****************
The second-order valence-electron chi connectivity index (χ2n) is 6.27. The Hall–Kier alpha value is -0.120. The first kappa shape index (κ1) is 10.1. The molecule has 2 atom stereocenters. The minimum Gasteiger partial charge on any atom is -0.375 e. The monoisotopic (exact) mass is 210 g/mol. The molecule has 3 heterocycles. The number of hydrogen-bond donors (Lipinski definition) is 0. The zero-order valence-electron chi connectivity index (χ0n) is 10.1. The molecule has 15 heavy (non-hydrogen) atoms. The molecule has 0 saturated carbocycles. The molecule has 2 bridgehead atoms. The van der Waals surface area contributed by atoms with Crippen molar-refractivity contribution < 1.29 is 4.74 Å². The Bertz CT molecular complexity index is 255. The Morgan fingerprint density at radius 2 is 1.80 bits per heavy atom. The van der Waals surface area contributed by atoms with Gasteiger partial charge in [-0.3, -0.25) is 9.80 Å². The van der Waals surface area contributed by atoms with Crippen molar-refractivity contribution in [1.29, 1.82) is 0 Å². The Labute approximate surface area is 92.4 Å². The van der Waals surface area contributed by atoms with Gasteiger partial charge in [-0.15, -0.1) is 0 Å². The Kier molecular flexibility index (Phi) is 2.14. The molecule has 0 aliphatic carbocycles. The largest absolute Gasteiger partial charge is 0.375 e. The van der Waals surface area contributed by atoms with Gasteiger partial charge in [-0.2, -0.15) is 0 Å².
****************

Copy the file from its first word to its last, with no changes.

The second-order valence-electron chi connectivity index (χ2n) is 6.27. The Hall–Kier alpha value is -0.120. The first kappa shape index (κ1) is 10.1. The molecule has 2 atom stereocenters. The minimum Gasteiger partial charge on any atom is -0.375 e. The monoisotopic (exact) mass is 210 g/mol. The molecule has 3 heterocycles. The number of hydrogen-bond donors (Lipinski definition) is 0. The zero-order valence-electron chi connectivity index (χ0n) is 10.1. The molecule has 15 heavy (non-hydrogen) atoms. The molecule has 0 saturated carbocycles. The molecule has 2 bridgehead atoms. The van der Waals surface area contributed by atoms with Crippen molar-refractivity contribution < 1.29 is 4.74 Å². The Bertz CT molecular complexity index is 255. The Morgan fingerprint density at radius 2 is 1.80 bits per heavy atom. The van der Waals surface area contributed by atoms with Gasteiger partial charge in [-0.3, -0.25) is 9.80 Å². The van der Waals surface area contributed by atoms with Crippen molar-refractivity contribution in [1.29, 1.82) is 0 Å². The Labute approximate surface area is 92.4 Å². The van der Waals surface area contributed by atoms with Gasteiger partial charge in [-0.15, -0.1) is 0 Å². The Kier molecular flexibility index (Phi) is 2.14. The molecule has 0 aliphatic carbocycles. The largest absolute Gasteiger partial charge is 0.375 e. The van der Waals surface area contributed by atoms with Gasteiger partial charge in [-0.2, -0.15) is 0 Å².